Re-thinking the Tech Sector and Community Impact
In recent years, the flourishing technology sector has brought San Francisco new jobs, new residents and new economic vitality, but has also raised community concerns about neighborhood integrity, affordable housing, parking, transit, and shifts in the culture of the City.
The companies and investors responsible for this economic growth have become subject to an increasing level of scrutiny about their role as corporate citizens. From articles in the New Yorker and Vanity Fair to local print and broadcast media, the community anxiety—and outrage – about the changing nature of San Francisco is well-documented.
For the most part, the counterpoint to this narrative has focused on the generosity of billionaires like Marc Benioff and Mark Zuckerberg and major global brands like Twitter and Google. While Benioff’s multi-million dollar support for the Children’s Hospital-UCSF merger or Zuckerberg’s $120 million contribution to local public schools are worthy of celebration, how does focusing on them help to shift the stance of the Tech community towards giving back? Ironically, it might have the opposite effect.
The focus on Benioff and Zuckerberg reinforce a few trends that have informed the tech sector’s approach to community engagement for decades. Their stories do not represent a structural shift in the sector, they demonstrate that generosity and community engagement is the domain of a few individuals and businesses who are fortunate enough to win the lottery of technology mega-success.
So what about the solidly successful start-up that has yet to have the windfall of a successful IPO? What about the journeyman tech executive who is more than comfortable but will never be a Benioff? What about the young idealistic “techie” who came to the sector to launch a career with meaning? Shouldn’t they also be inspired, challenged, and guided towards opportunities to contribute to the broader well-being of our community?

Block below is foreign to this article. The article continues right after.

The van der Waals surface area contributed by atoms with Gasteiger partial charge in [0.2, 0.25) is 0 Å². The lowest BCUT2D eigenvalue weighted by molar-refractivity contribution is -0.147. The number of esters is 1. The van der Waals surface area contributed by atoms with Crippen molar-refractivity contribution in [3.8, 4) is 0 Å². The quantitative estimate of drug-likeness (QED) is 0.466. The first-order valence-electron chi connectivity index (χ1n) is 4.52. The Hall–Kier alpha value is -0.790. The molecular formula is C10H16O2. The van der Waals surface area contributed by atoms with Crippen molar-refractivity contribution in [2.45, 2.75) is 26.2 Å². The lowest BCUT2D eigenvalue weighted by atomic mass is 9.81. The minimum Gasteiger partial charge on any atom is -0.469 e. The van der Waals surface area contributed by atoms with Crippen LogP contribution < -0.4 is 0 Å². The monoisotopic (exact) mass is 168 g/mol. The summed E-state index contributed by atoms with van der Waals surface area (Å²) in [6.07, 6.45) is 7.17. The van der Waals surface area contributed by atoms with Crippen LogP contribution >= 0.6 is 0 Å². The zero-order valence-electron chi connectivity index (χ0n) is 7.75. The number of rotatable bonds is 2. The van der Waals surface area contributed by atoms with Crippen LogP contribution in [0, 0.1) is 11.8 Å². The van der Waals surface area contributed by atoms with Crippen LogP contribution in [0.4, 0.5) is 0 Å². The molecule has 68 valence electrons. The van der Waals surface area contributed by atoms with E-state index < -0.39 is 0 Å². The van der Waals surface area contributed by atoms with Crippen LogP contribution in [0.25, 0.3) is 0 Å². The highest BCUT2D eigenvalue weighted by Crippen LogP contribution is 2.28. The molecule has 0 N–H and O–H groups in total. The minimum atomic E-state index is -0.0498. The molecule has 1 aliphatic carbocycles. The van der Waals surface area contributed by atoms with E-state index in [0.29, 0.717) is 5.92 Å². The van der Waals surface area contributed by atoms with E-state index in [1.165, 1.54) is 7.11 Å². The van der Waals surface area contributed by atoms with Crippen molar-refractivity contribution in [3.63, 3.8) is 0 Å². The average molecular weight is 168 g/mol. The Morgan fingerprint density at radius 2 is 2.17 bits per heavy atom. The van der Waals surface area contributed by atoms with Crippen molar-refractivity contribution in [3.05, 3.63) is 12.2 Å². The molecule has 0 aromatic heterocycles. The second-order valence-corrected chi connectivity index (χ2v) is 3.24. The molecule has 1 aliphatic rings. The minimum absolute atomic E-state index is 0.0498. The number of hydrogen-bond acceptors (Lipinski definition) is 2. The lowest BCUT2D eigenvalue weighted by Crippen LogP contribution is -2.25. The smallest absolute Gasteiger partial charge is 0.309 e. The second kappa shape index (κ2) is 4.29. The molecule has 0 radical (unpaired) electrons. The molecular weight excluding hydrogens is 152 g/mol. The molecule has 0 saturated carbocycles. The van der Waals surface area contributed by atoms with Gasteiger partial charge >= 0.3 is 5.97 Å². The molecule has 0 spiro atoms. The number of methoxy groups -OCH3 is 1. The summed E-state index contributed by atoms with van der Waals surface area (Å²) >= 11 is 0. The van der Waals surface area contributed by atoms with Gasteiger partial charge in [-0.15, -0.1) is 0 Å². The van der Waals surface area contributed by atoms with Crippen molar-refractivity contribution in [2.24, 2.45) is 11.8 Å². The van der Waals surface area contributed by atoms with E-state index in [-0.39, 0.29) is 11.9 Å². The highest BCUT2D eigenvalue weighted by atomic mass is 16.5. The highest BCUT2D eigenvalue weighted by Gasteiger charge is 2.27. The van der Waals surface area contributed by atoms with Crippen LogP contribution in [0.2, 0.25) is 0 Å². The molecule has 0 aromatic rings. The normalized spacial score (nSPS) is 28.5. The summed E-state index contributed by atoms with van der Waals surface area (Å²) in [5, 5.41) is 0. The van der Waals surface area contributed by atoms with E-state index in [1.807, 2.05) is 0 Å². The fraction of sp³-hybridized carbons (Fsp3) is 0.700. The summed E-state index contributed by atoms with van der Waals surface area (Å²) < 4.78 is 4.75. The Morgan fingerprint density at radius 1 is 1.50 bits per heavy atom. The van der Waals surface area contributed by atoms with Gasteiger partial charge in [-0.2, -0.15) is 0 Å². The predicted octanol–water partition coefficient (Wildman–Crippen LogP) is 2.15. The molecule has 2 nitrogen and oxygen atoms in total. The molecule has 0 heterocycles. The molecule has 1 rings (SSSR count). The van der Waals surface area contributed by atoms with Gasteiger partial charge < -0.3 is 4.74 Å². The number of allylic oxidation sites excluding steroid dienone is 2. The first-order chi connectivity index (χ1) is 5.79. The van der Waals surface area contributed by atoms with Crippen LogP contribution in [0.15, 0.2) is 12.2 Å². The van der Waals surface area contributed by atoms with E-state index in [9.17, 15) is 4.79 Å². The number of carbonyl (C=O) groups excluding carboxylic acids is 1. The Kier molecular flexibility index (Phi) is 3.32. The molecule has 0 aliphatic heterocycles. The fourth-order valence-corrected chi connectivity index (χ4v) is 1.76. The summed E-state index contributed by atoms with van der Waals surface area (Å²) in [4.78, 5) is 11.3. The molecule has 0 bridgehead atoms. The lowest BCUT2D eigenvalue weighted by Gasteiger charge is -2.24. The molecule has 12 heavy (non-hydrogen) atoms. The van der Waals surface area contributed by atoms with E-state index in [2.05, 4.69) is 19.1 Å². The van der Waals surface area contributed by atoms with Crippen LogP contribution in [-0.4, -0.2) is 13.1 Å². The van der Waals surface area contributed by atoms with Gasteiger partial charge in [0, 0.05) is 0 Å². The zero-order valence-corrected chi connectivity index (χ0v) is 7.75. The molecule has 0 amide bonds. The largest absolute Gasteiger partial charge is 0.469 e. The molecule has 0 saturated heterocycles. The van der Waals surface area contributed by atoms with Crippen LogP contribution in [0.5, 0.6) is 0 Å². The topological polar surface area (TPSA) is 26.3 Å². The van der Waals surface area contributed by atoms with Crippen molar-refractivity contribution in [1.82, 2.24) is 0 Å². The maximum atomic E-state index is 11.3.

We think so.
And we’re building the tool box to make it happen.
The PRCO Community Impact Scan (CIS) enables technology firms to assess their interests, capacity, and opportunities for community engagement. Engaging directly with company leadership and staff, we help businesses understand the landscape of potential challenges and opportunities for developing community engagement programs in five key areas:
1. Tech Sector Leadership Positioning the company as a sector leader in community engagement as a means of building brand and raising visibility to potential investors, partners, and customers.
2. Employee Engagement Understanding the potential value and of employee volunteer programs, employer matched giving, or company-sponsored issue education to enhance employee recruitment, retention, and performance.
3. Local Public Policy Navigating local government and policy makers to serve business objectives such as Community Benefits Agreements, legislation on the sharing economy.
4. Corporate Philanthropy Developing strategies and capacity to give financial support and pro bono services to local nonprofits and understanding how to leverage that work for mutual benefit.
5. Corporate Practices Aligning business practices with community values including environmental sustainability, workforce diversity, and other issues.
For businesses already engaged in this work, the Community Impact Scan is an opportunity to take a step back and fine-tune programs and strategies and benchmark progress. For those at nascent stages of engagement, the Community Impact Scan serves as a launch pad to examine interests and motivations; define capacity and resources; and identify opportunities to strengthen their impact in each of the five objective areas. Whether positive community impact is part of a company’s core mission or they enter the process as a response to public concerns, the Community Impact Scan will provide a clear path to building and strengthening a company’s community engagement efforts.
The tech sector’s positive impact on communities ought not be limited to a few highly visible billionaires or corporations. It can – and should be – defined by the leadership, dynamism, and creativity of the entire sector, but the sector needs some inspiration and some catalysts. We intend for the Community Impact Scan will be one of those catalysts.